I cannot stand people of my generation who do not recognize how LUCKY we have been.
For most of us life is a combination of conditions we were handed and what we made of them. To my friends who believe that we totally create our own reality: manifesting a good life is easier if your starting point is not birth as a poor girl in Somalia.
I do not begrudge others a greater good fortune, but I want to see them acknowledge it even as I acknowledge mine.
Take coming to Canada.
I was an early adopter of feminism. I take credit for refusing to be a company wife. Shell wives were plucked from home and work and settled in some far-away place, and then the husbands disappeared into the field for 6 weeks at the time. At that time I was willing to follow my geologist husband to the North Pole if that's where he had to be, but once there I would want him home for dinner. Or I could accept absences, but then I wanted the chance to build a life of my own.
Canada offered the chance to do the latter, and we knew some fellow students who had settled in Calgary. Coming to Canada was very much a joint decision. It was a smart idea, but people today face years of waiting. In 1969 it was EASY. On top of fast approval the Dutch government paid our voyage, a policy left over from the post war housing crisis. Talk about having the wind in your sails.
Then there was the Land. Apart from coming to Canada in the first place buying it when we did was the smartest thing we have done in our life. But people who have the same idea today face prices that are ten times higher in adjusted dollars. We would never have been able to do it.
What brought this topic on? Watching a lecture by Elizabeth Warren: "The Coming Collapse of the Middle Class". Please note the date: March 8 2007, before the 2008 crash.
I highly recommend the whole video but for those who lack the time or patience, here is the gist of it.
It compares incomes and expenses of a median middle class family consisting of Mom, Dad, and 2 kids in the early seventies with those of a similar family thirty-some years later.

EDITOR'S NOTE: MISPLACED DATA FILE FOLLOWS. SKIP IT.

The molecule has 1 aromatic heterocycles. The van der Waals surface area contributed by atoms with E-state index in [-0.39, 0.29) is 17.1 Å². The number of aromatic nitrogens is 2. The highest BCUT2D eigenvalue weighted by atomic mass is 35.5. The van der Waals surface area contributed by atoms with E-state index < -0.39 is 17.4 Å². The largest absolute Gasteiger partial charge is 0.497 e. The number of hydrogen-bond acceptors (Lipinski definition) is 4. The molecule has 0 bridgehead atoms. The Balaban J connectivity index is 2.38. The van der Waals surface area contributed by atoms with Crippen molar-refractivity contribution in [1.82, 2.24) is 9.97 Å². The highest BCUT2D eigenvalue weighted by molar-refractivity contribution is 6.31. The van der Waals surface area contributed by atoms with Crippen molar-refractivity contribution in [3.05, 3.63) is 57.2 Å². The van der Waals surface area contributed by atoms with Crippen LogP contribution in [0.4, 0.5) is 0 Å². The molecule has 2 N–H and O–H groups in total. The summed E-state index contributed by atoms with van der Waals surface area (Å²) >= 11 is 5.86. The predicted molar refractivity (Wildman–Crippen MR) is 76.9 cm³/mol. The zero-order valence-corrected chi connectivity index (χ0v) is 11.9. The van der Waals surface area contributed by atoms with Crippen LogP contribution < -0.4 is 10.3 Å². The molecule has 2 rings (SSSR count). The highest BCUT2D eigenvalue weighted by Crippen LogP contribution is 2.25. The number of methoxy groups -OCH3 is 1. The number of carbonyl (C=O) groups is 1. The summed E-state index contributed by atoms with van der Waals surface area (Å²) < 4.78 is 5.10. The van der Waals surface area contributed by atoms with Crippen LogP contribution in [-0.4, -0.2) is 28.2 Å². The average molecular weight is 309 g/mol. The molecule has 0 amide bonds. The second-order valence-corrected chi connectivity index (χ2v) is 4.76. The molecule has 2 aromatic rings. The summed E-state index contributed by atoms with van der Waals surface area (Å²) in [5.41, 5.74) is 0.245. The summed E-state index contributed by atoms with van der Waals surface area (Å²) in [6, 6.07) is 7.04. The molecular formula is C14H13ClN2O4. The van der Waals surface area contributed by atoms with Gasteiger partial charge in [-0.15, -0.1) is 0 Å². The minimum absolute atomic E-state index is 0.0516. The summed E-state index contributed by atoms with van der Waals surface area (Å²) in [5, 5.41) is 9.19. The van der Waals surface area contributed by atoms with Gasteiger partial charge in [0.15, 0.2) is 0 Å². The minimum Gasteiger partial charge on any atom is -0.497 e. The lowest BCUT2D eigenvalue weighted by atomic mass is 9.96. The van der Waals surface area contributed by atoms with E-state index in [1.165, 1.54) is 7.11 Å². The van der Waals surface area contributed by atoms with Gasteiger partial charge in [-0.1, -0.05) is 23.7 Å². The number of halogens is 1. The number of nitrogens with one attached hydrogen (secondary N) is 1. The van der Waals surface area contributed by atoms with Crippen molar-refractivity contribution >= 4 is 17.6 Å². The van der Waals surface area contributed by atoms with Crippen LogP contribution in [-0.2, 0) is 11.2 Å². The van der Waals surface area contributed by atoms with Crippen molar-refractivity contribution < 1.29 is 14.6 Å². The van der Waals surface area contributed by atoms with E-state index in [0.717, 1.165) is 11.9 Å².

In the early seventies the one income family saved about 11% of its income. In 2003 a similar family could not make ends meet on 2 incomes.
Now, hands up if you believe that most of this is due to personal choices:
people spending too much on clothes, eating out and the latest toys. Hear the early boomers and older going "Tsk tsk tsk, those spoiled mall rats."
Guess what: money spent on clothing, food, and other items of ordinary consumption went DOWN. These are the expenses that one can adjust if times get tough.
The percentage of income devoted to fixed expenses like mortgages, health insurance, cars, went UP. This is NOT due to people buying McMansions. The average first home stayed almost the same. Those big houses you see being built everywhere (or at least you saw them in 2007) are for the top 20%.
In 1971 the entry ticket for the middle class was a High School diploma and a willingness to work. Try that today. Most people believe that a college degree is needed, and the price of education is way up.
All over vulnerability went way UP.
Think about it: if a single earner Dad loses a job the family still has a reserve worker: Mom. If a child or a parent gets sick and needs care someone was home to look after them. There was elasticity in the system.
We won't even talk about the present health care system's policy to send people home from hospital sooner and sicker, expecting family members to provide care.
These days the family is already stretched in terms of time and money when things go well. Throw a spanner in the works in the form of illness or job loss and you're looking at bankruptcy.
The moral of the story: Boomers and older, be kind to the young. They have it tough. The least we can do is spare them any moralizing.